When it comes to choosing a bathroom faucet, the choices are endless. Okay, maybe they’re not, but there’s undoubtedly an overwhelming number of options. Different designs, finishes, brands, price ranges, configurations, and features are available.
One of the important things to consider when it comes to picking a faucet is the type. Centerset faucets, widespread faucets, single-hole faucets, the list goes on and on. Do you want a centerset faucet? Or do you prefer a single-hole faucet? Are they the same thing? We’re here to answer all of your questions, so keep reading to learn more!
In This Article
What Is A Centerset Faucet?
Centerset faucets are generally 4-inch faucets resting on a single base piece. They’re designed specifically for the bathroom and have three holes and handles with a 4-inch space between the two.
Both handles and the spout sit on the same base plate, although some faucets have two handles mounted together on a 6-inch base. Given the faucet’s design, these faucets are most common in bathrooms, and while they may be used elsewhere, it’s not very common.
Pros And Cons
Centerset faucets feature several pros and cons. A few of the advantages of this faucet type include:
- Easy installation: Since everything is already connected, centerset faucets are extremely easy to install, making them a popular choice for inexperienced DIYers.
- Compact: The spout and handles sit on a single base plate, allowing the design to remain compact and optimize space. These faucets are a strong choice for areas with limited installation space.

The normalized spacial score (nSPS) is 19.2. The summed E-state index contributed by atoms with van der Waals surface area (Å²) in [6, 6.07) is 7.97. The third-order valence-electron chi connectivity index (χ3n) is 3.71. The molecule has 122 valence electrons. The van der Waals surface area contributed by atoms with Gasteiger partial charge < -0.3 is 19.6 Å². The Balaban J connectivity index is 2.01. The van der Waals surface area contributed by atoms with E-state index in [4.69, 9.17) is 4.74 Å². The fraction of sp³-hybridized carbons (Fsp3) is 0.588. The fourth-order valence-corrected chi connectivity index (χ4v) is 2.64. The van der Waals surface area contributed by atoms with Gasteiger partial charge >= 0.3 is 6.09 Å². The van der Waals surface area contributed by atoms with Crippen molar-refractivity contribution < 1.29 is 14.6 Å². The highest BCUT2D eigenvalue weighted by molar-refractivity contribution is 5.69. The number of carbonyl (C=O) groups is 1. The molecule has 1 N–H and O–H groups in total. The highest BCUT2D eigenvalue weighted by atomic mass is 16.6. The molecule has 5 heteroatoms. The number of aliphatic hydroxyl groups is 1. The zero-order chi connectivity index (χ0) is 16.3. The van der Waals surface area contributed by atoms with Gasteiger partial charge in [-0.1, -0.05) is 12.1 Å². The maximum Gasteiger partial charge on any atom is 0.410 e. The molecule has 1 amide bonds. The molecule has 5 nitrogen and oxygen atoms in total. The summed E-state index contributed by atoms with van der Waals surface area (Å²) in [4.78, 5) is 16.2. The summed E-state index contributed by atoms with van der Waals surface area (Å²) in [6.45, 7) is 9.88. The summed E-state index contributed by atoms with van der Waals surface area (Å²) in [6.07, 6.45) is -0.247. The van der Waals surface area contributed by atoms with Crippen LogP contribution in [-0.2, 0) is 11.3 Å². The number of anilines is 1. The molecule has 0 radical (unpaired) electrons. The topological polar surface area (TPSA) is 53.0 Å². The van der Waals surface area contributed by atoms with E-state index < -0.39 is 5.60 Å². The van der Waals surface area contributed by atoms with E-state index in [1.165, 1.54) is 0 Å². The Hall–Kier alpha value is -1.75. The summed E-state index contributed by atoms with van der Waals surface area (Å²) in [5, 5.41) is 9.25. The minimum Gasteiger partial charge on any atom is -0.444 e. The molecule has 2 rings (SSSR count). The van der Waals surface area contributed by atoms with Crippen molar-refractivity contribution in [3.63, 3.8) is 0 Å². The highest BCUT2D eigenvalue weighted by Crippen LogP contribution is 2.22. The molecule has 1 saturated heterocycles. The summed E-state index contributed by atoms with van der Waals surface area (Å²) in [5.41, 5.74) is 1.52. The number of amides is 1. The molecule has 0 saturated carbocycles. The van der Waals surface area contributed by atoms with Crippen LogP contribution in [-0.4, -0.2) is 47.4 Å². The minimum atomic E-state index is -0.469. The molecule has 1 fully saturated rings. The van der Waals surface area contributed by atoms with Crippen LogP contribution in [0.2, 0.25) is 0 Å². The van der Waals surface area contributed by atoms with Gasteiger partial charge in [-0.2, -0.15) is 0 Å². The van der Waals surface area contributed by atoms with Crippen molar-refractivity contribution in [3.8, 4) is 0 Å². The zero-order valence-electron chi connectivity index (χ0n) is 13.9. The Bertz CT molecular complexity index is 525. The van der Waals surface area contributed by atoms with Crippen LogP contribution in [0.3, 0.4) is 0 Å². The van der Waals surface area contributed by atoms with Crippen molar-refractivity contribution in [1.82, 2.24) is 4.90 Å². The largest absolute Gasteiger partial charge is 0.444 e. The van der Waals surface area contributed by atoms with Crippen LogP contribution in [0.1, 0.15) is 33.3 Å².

- Versatile: You can find these faucets in both 4-inch and 6-inch varieties.
On the flip side, a few of the cons include:
- Tricky to clean: Given the compact nature of the design, centerset faucets can be hard to clean.
Popular Centerset Faucets
Centerset faucets are available in various colors, designs, and brands. Whether you prefer a minimalistic, modern design or a traditional faucet, you have several options. Most manufacturers offer a few centerset designs, if not more.
A few popular centerset faucets include:
- Delta Lahara Two-Handle Centerset Lavatory Faucet
- American Standard Reliant 3 Bathroom Centerset Faucet
- Moen Gibson Two-Handle Centerset High Arc Bathroom Faucet
- LIFETIME LIMITED WARRANTY: You can install with confidence, knowing this bathroom faucet is backed...
- LASTS 2X LONGER: DIAMOND Seal Technology uses a patented design to reduce leak points and last twice...
- SUPPLY LINES INCLUDED: InnoFlex PEX supply lines are integrated into the faucet for one less...
- REDUCE LEAKS: DIAMOND Valve, a diamond-embedded ceramic disc, requires no lubrication and eliminates...
What Is A Single-Hole Faucet?